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A few questions


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Hey guys! I am hoping to pick some of your wiser and more creative brains.

I have 2 questions: 1. I have a pass through Devil gas forge, and am using hard fire brick from home depot on the back side of it to help keep some of the heat in. The thing is, the bricks keep cracking and falling apart. Do you guys have fire brick that is tougher than what I am using? What would you recommend?

2. I scrap metal as a hobby, and came across probably 160 feet of 3/4 in. square bar in 44 in. segments. I am already trying to make a set of tongs from it and I am thinking about making a camping tripod. I am realizing though, that I should practice the more basic aspects of blacksmithing first, like those found in S hooks. Is an S hook made from 3/4 bar overkill? What could I use it for?

Tell me I'm crazy, or just tell me to keep forging!

Thanks!

Will

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3/4" bar for an S hook is Over Kill, Spot On Kill; or Under Kill---depending on what you want to use the S hook for!

Want to use an S hook over a beam to lift your anvil?  Big might be great!  Want to highly decorate an S hook with a dice twist?  All that cutting will seriously weaken the hook and so starting large might end up just strong enough, (Also incised twists can weaken the hook.)  The strength of the S hook is based on the cross sectional area at the cusps as that is where it has to start bending out to fail.

Your pieces sound like railings pieces; if so watch out for lead based paint on them, especially if they are older!

Perhaps you can design a project that uses 3/4" stock. If it is popular you may regret not having more!  (It would help if you have a powerhammer to manipulate heavier stock without so much strain on yourself.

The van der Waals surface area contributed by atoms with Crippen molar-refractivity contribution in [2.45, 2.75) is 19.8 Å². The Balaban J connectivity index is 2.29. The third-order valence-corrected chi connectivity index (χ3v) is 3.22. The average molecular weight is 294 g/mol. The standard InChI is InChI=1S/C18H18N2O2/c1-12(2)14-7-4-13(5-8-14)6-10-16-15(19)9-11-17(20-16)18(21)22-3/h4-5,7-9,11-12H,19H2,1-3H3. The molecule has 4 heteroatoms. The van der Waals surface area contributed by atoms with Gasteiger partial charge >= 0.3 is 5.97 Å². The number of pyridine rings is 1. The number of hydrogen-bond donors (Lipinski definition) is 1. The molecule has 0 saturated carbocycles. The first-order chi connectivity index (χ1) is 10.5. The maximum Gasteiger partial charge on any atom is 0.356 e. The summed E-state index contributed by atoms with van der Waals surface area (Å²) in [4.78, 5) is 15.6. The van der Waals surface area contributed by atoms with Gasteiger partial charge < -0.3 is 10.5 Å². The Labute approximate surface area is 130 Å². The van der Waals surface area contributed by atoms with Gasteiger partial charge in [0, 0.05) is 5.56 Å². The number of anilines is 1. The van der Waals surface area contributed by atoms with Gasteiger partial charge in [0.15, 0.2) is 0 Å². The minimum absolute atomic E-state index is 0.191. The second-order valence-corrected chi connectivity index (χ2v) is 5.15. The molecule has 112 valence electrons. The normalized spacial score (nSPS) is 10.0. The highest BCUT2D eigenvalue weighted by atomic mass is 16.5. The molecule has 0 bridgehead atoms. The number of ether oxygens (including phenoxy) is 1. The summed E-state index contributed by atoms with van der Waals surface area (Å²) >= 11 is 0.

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Thanks for the replies guys!

Thomas, these are railing pieces from a somewhat older building, built in the 1960’s ish and from looking around the forums I am not sure if I have lead paint, and if I do, what should I do with the metal. Like I said earlier, I scrap and this is how I found it, but free is free. Attached is a picture 

0BBE93A7-1E5E-43A4-B2DA-6DD2EB4203B5.jpeg

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Find a safe liquid paint remover so you can strip it without creating any dust particles from the paint.  Safely store the removed paint and spent remover and take it to a hazmat disposal event.  Or otherwise as directed by such products' instructions.

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Original paint layer is from the 1960's => assume lead based paint and/or primer!   I've believed we have discussed various methods of dealing with lead paint removal on IFI before; searching would be good.

I am not going to suggest methods that may be a hazard to YOU or your land.  But I will mention that some of us here are way past worrying about personal reproductive hazards and if you are not you may want to choose methods that are less worrisome...

Lee's made a good suggestion especially on how to dispose of the residue.

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How much is your time worth? What would you rather be doing with your time?

The material may be free, but the time spent cleaning your "free" steel may make it more cost effective to buy clean steel.

Cheers,

Arthur

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I agree, the ONLY safe assumption is "danger close" and follow said procedures. Be VERY careful of plated steel as well. "In rust we trust" is as true as any adage I know.

That said, that load of stock just cries out Andirons to me. The voices are whispering, semi permanent / fixed outdoor fire grates too.

I'd be pleased as punch to have that stock in my stacks but I use 3/8" and 1/2" square by far the most of any stock. Drawing 3/4" sq. down to tong, wall hook, etc. size would be well worth the drive to the steel supply to me.

Frosty The Lucky.

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Welcome aboard Joey, glad to have you. If you'll put your general location in the header you'll have a better chance of hooking up with members living within visiting distance.

There is no reason to quote a post directly above yours, this is likely to put YOU on the moderator's radar, they have to clean up this kind of wasted bandwidth. Iforge is read by 50,000 people in more than 150 countries around the world. Many of which do not enjoy broad band and pay for data on dial up connections. 

Don't sweat it, we all make mistakes and using Iforge has a learning curve. I'm not taking shots at you, just helping boost you up the curve. Okay?

I wasn't speaking to just one person, I was saying that to EVERYBODY reading the post. Lots of members live where buying new stock is impossible and the scrap stream is all the stock available. So being careful stripping paint and avoiding plated metal is important to everybody. Yes?